Cap and Pipe the Bores Program
The Great Artesian Basin is one of the largest underground freshwater resources in the world. It lies below 25 per cent of NSW supporting a population of over 200,000. Uncontrolled extraction over the past 140 years has seen significant decline in natural pressure. There are 8,000 bores tapping the Great Artesian Basin across NSW. Nearly half the bores have stopped flowing, reducing landholder access to water.
The NSW Government has been partnering with landholders across western NSW through the Cap and Pipe the Bores Project to rehabilitate the Great Artesian Basin. This project has given landholders financial incentives to replace failing artesian bores and bore drains with new bores and efficient reliable water supply systems.
In the past, up to 95 per cent of artesian water was being wasted through evaporation and seepage from bore drains. The Cap and Pipe the Bores program has improved the management of the GAB by:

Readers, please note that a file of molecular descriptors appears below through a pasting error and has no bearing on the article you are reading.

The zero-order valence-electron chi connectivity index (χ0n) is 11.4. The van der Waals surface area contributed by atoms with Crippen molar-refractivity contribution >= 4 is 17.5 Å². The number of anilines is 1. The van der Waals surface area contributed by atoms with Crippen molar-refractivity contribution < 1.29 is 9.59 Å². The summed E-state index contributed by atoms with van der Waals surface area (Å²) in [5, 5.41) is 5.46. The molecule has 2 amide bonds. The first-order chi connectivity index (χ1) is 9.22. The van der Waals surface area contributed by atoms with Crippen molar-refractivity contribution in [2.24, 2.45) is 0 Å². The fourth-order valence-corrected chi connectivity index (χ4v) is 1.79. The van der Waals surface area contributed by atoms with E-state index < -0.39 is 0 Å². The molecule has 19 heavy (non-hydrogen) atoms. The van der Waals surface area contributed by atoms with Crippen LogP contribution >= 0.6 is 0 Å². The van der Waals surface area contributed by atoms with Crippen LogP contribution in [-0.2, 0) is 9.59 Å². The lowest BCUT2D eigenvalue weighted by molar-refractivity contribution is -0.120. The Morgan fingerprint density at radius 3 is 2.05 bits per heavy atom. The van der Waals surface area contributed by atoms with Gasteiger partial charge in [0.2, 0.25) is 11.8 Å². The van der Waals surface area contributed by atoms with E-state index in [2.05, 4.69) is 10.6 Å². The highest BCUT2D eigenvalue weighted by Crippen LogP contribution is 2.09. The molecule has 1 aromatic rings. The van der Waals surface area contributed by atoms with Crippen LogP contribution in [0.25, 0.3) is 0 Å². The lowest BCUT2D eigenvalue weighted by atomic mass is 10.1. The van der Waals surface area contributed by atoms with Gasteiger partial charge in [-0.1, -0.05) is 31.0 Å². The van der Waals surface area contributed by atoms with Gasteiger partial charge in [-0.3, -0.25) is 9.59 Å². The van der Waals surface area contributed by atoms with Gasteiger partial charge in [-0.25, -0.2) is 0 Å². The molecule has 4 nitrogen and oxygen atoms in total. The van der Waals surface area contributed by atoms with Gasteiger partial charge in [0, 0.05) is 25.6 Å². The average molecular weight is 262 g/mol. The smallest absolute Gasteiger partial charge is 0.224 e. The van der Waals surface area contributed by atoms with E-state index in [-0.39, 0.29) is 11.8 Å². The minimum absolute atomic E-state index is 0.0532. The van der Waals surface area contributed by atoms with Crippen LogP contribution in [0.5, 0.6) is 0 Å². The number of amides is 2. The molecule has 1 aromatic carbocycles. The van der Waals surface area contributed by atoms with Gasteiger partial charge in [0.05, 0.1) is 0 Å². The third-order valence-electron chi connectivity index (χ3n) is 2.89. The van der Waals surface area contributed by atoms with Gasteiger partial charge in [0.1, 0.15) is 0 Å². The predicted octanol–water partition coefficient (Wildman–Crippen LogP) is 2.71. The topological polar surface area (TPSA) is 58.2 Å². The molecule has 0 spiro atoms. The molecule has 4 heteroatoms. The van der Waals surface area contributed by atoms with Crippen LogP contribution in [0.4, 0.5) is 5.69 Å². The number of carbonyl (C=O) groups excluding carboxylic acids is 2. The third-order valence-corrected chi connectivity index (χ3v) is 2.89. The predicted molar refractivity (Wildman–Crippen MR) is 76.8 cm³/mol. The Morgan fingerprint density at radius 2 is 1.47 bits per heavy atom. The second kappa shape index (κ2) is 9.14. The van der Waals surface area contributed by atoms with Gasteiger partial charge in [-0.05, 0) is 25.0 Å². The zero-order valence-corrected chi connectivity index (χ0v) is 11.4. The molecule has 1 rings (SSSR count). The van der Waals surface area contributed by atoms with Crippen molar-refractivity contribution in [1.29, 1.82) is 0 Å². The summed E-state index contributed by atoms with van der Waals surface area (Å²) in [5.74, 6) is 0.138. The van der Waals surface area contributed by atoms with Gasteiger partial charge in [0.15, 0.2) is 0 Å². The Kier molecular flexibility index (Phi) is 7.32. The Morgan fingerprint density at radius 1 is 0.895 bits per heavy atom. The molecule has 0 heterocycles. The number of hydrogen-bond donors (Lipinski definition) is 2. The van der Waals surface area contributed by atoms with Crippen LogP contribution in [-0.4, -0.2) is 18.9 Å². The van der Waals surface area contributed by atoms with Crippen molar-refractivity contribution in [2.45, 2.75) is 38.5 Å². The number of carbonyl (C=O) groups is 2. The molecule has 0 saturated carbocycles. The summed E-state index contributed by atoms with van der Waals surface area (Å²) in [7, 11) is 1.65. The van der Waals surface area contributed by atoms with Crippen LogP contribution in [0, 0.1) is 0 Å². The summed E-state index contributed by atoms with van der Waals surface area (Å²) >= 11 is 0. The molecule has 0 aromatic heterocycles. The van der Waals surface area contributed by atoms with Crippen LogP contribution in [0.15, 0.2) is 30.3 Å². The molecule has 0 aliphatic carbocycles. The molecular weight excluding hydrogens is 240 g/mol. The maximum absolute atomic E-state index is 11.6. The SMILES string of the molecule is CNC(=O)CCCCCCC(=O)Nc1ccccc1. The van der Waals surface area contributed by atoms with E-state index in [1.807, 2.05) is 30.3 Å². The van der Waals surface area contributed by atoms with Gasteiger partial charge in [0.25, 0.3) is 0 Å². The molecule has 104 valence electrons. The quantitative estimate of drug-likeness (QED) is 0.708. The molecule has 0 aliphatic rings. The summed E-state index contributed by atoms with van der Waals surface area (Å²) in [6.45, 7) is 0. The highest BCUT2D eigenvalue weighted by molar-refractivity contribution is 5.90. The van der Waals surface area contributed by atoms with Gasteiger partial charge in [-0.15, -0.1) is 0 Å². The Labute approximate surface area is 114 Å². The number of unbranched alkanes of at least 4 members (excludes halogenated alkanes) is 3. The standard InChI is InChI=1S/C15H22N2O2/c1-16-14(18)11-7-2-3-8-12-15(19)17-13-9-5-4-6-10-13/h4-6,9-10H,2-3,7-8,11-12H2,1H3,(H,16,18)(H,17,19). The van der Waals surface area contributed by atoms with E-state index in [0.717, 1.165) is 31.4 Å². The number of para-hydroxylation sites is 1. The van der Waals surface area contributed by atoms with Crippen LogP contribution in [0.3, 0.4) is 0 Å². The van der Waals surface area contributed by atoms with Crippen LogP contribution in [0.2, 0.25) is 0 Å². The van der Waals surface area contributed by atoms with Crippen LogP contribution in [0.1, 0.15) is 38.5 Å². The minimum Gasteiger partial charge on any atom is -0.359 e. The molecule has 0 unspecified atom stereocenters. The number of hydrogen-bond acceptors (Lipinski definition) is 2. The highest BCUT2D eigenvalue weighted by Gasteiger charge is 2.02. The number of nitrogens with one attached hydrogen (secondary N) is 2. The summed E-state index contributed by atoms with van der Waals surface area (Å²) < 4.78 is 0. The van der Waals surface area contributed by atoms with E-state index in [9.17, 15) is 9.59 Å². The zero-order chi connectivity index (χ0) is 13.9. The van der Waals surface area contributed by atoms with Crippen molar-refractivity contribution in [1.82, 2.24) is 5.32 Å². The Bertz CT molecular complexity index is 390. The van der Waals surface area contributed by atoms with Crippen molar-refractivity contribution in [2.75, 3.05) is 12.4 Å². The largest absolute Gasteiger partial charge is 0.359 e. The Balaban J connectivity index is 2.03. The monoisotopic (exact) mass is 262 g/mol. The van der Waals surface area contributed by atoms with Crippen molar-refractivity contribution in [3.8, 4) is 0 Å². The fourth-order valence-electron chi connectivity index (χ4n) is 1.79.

- saving 80,000 ML of water every year
- suppling approximately 4.2 million ha with permanent, reliable, efficient and strategically located watering points
- controlled 400 free flowing bores
- removed over 10,000 km of bore drains
- installed 18,000 km of piping.
A reliable, secure water supply significantly reduces the impact of drought and aids in the preparation of a changing climate. The Cap and Pipe the Bores program has succeeded in assisting landholders with:
- clean water for better stock production and domestic use
- secure water supply on properties assisting in drought resilience
- strategically located watering points in the landscape
- assisted land managers to achieve more sustainable property and stock management
- feral animal control.
Increases in artesian bore pressure are being observed in many areas across the GAB because of capping and piping. The program is achieving many other benefits such as:
- increasing artesian pressure
- increasing access to water
- reducing salt discharge by 80,000 tonnes every year
- reducing greenhouse gas emissions by 41,600 tonnes every year
- improving biodiversity conservation.